Something I proposed in my earlier post was giving small creditors, including depositors, priority in bankruptcy. Suppose a bank had 1 billion in equity finance, 5 billion in bonds, and 10 billion in small deposits. It starts with 16 billion in assets, but the value of the assets goes down to 12 billion. The government steps in (or the bondholders), and the payout would be, under my scheme, 0 to equity, 2 billion to bonds, and the full 10 billion to deposits. If the government steps in reasonably quickly, deposit insurance is redundant, though we could still have it.
I'd like to find out more, but apparently that's not the Northern Rock picture, though. Instead, it was something like this (all numbers are totally imaginary, even in scale-- I use them because concrete numbers are easier to follow than X, Y, Z where X>Z, etc.). The bank had 1 billion in equity finance, 5 billion in overnight loans from other banks, and 10 billion in small deposits. It started with 16 billion in assets, but the value of the assets went down to 12 billion. The other banks noticed first, and refused to re-loan their 5 billion. Instead, Northern Rock sold 3 million in assets and the government lent it 2 billion. Now, Northern Rock is left with 1 billion of equity finance, 2 billion in government loans, 10 billion in deposits, and 9 billion in assets. My scheme would not be any help, because the big creditors have already gotten out their money.
Nor would my scheme have helped even had the government not made the emergency loans. Here is a story for what might have happened then. The bank had 1 billion in equity finance, 5 billion in overnight loans from other banks, and 10 billion in small deposits. It started with 16 billion in assets, but the value of the assets went down to 12 billion. The other banks noticed first, and refused to re-loan their 5 billion. Instead, Northern Rock sold 3 million in assets for 3 billion, and another 8 billion at the fire-sale price of 2 billion to repay the 5 billion in short-term money. Northern Rock would then be left with 1 billion of equity finance, 10 billion in deposits, and 1 billion in assets.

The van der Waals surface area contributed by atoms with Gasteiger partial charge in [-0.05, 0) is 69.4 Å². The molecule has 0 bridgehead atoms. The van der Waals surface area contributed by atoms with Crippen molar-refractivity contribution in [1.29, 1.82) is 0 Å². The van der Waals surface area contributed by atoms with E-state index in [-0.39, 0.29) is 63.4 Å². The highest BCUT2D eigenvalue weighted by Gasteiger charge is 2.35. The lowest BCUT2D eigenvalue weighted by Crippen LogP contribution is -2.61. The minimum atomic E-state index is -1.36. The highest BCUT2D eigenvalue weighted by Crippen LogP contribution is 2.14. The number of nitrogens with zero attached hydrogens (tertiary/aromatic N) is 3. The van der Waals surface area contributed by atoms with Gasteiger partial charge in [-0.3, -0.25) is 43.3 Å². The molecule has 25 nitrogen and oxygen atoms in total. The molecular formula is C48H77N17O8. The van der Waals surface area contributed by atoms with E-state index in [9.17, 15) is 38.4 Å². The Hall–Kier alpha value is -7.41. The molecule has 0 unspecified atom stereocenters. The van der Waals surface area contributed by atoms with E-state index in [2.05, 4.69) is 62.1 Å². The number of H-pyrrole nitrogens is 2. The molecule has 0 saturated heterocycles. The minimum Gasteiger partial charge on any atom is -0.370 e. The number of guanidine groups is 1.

The solution seems simple: don't let banks borrow more than their entire equity capital in the short-term markets. But I don't know banking-- maybe they have to to operate. Later the same day. I found a Reuters page which has the Northern Rock balance sheet info. I expect thsi includes the 20 billion or so pounds of government emergency funding. It looks as if deposits actually *are* a small part of funding, and that the assets would easily pay back the depositors. (I haven't included the asset numbers here because I don't think they're reliable--- on the books they seem to exceed liabilities comfortably, so they must not be written down enough).
*The bank uses four sources for funding. Balances for each segment were: --Retail 24.4 billion pounds (23.2 percent of total) --Securitisation 45.7 billion pounds (43.6 percent) --Non-retail 26.7 billion pounds (25.5 percent) --Covered bonds 8.1 billion pounds (7.7 percent). *The bank had total customer account liabilities of 30.1 billion pounds, consisting of retail balances of 24.4 billion and other customer accounts of 5.8 billion. ... *Bank liabilities totalled 110.1 billion pounds, including: --Customer accounts 30.1 billion pounds --Debt securities in issue 71 billion pounds --Deposits by banks 3.7 billion pounds --Derivative financial instruments 2.9 billion pounds.
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